News Column

Patent Issued for Light-Emitting Systems

May 7, 2014



By a News Reporter-Staff News Editor at Electronics Newsweekly -- According to news reporting originating from Alexandria, Virginia, by VerticalNews journalists, a patent by the inventors Yeh, Wen-Yung (Hsinchu, TW); Yu, Yu-Chen (Hsinchu, TW); Yen, Hsi-Hsuan (Hsinchu, TW); Lin, Jui-Ying (Hsinchu, TW), filed on October 7, 2008, was published online on April 22, 2014.

The assignee for this patent, patent number 8704241, is Epistar Corporation (Hsinchu, TW).

Reporters obtained the following quote from the background information supplied by the inventors: "Light-emitting diodes (LEDs) are diodes that emit light when an electric current is supplied to the p-n junctions of the diodes. Compared to traditional bulbs, light-emitting diodes may provide one or more benefits, such as durability, longevity, portability, low power consumption, absence of harmful substances, such as mercury, etc. The application of LEDs may include typical illumination, traffic signal lights, vehicles, flash lights, back-light modules for display devices, projectors, outdoor displays, etc.

"Many light-emitting systems using light-emitting devices such as light-emitting diodes are designed for DC (direct-current) applications. Therefore, it may be desirable to have light-emitting systems that may be operated with AC currents, DC currents, or currents that may flow in either direction into light-emitting systems."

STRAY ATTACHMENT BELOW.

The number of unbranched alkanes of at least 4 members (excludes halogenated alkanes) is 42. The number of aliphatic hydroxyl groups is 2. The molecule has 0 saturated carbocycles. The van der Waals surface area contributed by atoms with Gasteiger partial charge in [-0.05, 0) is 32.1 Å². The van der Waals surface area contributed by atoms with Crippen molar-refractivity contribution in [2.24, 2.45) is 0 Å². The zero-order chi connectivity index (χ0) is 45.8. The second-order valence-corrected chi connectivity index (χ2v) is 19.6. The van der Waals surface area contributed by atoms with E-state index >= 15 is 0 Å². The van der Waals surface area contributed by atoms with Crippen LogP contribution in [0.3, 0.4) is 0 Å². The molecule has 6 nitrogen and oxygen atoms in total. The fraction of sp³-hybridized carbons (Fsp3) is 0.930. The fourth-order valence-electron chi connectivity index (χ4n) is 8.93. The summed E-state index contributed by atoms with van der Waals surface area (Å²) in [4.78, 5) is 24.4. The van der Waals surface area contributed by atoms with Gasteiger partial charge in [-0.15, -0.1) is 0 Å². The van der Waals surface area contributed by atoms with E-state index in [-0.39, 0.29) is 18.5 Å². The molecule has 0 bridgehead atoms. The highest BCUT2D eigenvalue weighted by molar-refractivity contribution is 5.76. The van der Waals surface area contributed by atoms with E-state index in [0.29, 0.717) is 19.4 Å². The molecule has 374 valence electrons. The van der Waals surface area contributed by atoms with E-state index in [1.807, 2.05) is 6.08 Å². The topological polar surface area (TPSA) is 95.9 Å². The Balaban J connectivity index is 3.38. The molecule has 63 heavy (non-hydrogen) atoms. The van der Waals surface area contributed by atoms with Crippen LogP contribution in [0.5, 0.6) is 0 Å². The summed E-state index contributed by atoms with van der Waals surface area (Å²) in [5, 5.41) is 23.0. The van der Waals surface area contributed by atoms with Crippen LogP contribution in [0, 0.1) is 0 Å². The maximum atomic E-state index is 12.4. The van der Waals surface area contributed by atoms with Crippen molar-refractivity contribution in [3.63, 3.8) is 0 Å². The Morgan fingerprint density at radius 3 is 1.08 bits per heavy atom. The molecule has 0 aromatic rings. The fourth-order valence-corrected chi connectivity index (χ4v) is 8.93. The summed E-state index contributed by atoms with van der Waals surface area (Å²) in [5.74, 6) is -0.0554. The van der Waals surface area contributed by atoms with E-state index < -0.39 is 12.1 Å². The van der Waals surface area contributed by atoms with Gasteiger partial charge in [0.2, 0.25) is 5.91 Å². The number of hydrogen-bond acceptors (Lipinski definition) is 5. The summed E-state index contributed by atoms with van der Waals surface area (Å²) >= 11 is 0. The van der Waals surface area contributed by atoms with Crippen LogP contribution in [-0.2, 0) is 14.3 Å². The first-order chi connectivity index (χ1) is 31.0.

In addition to obtaining background information on this patent, VerticalNews editors also obtained the inventors' summary information for this patent: "In one exemplary embodiment, the present disclosure is directed to a light-emitting system. The system may include a first power input terminal and a second power input terminal and five rectifying devices coupled between the two power input terminals. The first and second power input terminals may receive an external power input. The first rectifying device may be coupled between the first power input terminal and a first intermediate contact. The first rectifying device may be configured to allow a current flow from the first power input terminal to the first intermediate contact. The second rectifying device may be coupled between the second power input terminal and the first intermediate contact. The second rectifying device may be configured to allow a current flow from the second power input terminal to the first intermediate contact. The third rectifying device may be coupled between a second intermediate contact and the second power input terminal. The third rectifying device may be configured to allow a current flow from the second intermediate contact to the second power input terminal. The fourth rectifying device may be coupled between the second intermediate contact and the first power input terminal. The fourth rectifying device may be configured to allow a current flow from the second intermediate contact to the first power input terminal. The fifth rectifying device may be coupled between the first intermediate contact and the second intermediate contact. The fifth rectifying device may be configured to allow a current flow from the first intermediate contact to the second intermediate contact and to emit light in response to the current flow. One or more of the first, second, third, and fourth rectifying devices may include one or more light-emitting micro diodes, one or more Schottky diode(s), or a combination of both types of diodes.